Lucelia Ribeiro via Creative Commons
Source: Lucelia Ribeiro via Creative Commons

Question: My child is exceptionally curious and keen to learn. Should we save to send her to a private school?

Answer: No! Every situation is different, but the best place to start is your local publicly funded school.

There are political reasons for my opinion: our society thrives when parents who care about education send their kids to public schools and support those schools in providing a high quality of education. Concomitantly, the social fabric deteriorates when the most highly motivated parents pull their kids out of the public system.

Another reason to spend your money on other activities and experiences—or avoid the stress that comes from being in debt or tightly budgeted—is that public schools do at least as good a job of educating kids as do private schools. International studies show that any advantage private schools might have in university entrance rates or test scores is a function of demographics rather than the nature of the schooling itself. Kids from more privileged backgrounds tend to have more educational support at home, and to have better educational outcomes, whether they attend private or public schools.

And in addition to these political, economic, and educational reasons for choosing public schooling for a child who shows promise of being an exceptionally good student, there are physical, social,  psychological, and intellectual reasons to start with the local publicly-funded option:

1. Short and easy commute. That sounds like a benefit for parents (which it is) but being able to get to school in a short time has even more benefits for a child:

  • more of the day for play and reading and other good things
  • less stress with traffic and other commuting worries
  • sense of independence and autonomy—the child has a sense of how to get home on her own if she needs to do that
  • physical health—taking a walk in the neighbourhood is a great way to start and finish the school day

2. Community engagement. The people your child meets at the local public school (kids, parents, teachers) are the same ones she meets in other settings.

3. Friendship-building. It's a lot easier to organize playdates in your neighbourhood than somewhere farther away.

4. Financial savings. There are almost always better ways to spend your money than on school fees, ways that provide the child with more quality-of-life enrichments than a private school (less financial stress on parents, more opportunities for travel and adventure, more cultural opportunities).

5. More diversity. Publicly-funded schools are more inclusive, pulling together kids from a wider range of backgrounds and interests. This opens children’s minds to a wider range of experiences and possibilities.

6. Less entitlement and elitism. Most private school kids come from more privileged backgrounds, with parents who 'want the best for their child.’ That can be a good thing, of course, but it can also mean more entitled parents and kids, and an elitist attitude.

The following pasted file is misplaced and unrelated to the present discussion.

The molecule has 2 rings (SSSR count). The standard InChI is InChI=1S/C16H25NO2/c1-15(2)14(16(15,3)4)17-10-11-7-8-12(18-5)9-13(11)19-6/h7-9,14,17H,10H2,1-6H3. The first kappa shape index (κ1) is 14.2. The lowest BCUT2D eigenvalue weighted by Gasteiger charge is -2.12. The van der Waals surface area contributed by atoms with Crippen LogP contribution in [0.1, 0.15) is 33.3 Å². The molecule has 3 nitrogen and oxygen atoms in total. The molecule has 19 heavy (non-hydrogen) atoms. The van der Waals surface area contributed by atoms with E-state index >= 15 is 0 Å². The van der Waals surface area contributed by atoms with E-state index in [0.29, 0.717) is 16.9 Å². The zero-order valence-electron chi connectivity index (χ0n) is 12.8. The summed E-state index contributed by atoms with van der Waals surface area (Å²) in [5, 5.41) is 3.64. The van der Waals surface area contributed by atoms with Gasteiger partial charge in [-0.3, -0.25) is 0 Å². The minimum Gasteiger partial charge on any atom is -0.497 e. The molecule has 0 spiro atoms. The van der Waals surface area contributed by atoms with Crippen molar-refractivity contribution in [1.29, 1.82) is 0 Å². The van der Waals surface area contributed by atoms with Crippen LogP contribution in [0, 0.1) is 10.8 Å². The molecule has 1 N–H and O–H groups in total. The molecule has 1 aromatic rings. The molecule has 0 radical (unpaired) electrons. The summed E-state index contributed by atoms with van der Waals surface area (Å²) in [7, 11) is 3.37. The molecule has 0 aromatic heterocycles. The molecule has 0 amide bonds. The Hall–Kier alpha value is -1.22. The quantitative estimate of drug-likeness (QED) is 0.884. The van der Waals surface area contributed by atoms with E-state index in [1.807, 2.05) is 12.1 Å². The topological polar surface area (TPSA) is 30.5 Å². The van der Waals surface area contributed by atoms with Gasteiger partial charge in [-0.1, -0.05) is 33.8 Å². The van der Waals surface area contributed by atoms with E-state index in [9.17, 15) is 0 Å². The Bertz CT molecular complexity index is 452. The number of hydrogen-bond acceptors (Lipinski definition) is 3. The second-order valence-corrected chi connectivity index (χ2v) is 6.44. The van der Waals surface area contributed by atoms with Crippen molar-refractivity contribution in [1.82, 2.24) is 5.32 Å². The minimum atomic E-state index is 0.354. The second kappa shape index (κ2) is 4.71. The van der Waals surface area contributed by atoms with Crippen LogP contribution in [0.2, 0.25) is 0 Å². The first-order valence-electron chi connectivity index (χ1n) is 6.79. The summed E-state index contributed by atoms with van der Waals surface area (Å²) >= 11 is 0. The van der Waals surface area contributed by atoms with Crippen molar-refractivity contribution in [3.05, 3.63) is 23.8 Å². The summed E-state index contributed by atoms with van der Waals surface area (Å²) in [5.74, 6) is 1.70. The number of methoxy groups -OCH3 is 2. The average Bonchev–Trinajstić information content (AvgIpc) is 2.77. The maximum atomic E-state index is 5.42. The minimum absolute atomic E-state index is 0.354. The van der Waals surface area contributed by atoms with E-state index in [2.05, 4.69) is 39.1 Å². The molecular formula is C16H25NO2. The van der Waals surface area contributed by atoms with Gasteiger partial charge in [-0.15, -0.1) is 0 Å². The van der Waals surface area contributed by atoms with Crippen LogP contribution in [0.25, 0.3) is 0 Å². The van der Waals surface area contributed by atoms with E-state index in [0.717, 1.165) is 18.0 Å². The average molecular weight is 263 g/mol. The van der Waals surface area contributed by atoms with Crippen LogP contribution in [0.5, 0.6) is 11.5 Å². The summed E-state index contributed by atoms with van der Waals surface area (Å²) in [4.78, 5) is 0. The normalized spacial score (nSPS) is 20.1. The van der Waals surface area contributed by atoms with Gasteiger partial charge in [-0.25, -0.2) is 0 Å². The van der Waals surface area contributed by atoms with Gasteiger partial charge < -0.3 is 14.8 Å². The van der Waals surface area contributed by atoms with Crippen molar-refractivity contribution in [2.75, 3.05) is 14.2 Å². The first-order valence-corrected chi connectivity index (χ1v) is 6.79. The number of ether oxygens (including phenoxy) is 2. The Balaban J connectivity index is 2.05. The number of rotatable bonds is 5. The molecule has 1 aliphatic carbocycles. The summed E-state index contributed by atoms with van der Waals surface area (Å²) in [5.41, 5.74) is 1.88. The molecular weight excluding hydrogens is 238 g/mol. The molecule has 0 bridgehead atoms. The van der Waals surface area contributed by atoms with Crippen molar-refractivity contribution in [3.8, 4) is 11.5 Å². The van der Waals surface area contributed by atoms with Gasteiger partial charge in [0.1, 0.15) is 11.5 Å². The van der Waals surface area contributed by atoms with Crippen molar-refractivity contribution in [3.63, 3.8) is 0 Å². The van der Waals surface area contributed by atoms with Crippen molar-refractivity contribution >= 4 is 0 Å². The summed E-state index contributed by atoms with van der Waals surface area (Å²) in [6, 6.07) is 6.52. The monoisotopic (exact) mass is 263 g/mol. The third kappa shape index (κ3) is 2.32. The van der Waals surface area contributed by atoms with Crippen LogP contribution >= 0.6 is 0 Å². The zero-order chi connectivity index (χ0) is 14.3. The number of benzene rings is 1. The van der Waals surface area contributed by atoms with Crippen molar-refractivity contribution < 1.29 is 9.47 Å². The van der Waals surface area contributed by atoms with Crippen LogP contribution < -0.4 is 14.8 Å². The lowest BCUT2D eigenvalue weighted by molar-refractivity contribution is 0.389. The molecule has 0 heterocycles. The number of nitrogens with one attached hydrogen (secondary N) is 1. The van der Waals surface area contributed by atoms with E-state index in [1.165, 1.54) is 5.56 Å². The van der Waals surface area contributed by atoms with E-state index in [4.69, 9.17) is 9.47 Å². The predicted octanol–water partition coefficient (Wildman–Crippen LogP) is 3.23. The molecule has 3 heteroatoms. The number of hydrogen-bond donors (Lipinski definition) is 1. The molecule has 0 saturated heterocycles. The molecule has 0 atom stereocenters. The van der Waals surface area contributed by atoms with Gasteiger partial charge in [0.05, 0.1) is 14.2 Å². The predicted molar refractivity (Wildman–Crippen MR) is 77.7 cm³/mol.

7. A better education for smart, curious, idiosyncratic kids. Over decades of working with exceptionally capable learners in a wide variety of school settings, I’ve learned that the more exceptional the child, the more likely it is that public schooling will offer the range of learning experiences the child needs, adapting more flexibly to the child’s abilities and interests.

There are some wonderful private or independent schools out there, and there are some troubling public education situations, so public schools are not always the best option. There are kids whose learning needs are best met (in the short term or the long term) by private schools or homeschooling, but my advice to parents is to start with the local public school, and see if you can make that work for your child. If your child doesn’t thrive there—and can’t be helped to do so with your intervention or supplementation—then it’s time to investigate other options.

Note: I am writing this in Toronto. Ontario has one of the best public education systems anywhere, and Canadians in general see the importance of good publicly funded education, so this position is easier to take here than in some other locations. However, research shows it also applies pretty well everywhere else in the developed world.

For more on these ideas:

‘Do Private Schools Provide a Better Education?’ by Sachin Maharaj  

The Public School Advantage: Why Public Schools Outperform Private Schools, by Christopher and Sarah Lubienski

People for Education

"Private Schools: Who Benefits?" by Programme for International Student Assessment

To see some thoughts on the other side of the argument: ‘Private Schools Versus Public Schools’ by Our Schools: Canada’s Private School Guide  

Joanne Foster and I have written about school decision-making in Beyond Intelligence: Secrets for Raising Happily Productive Kids, and in Being Smart about Gifted Education

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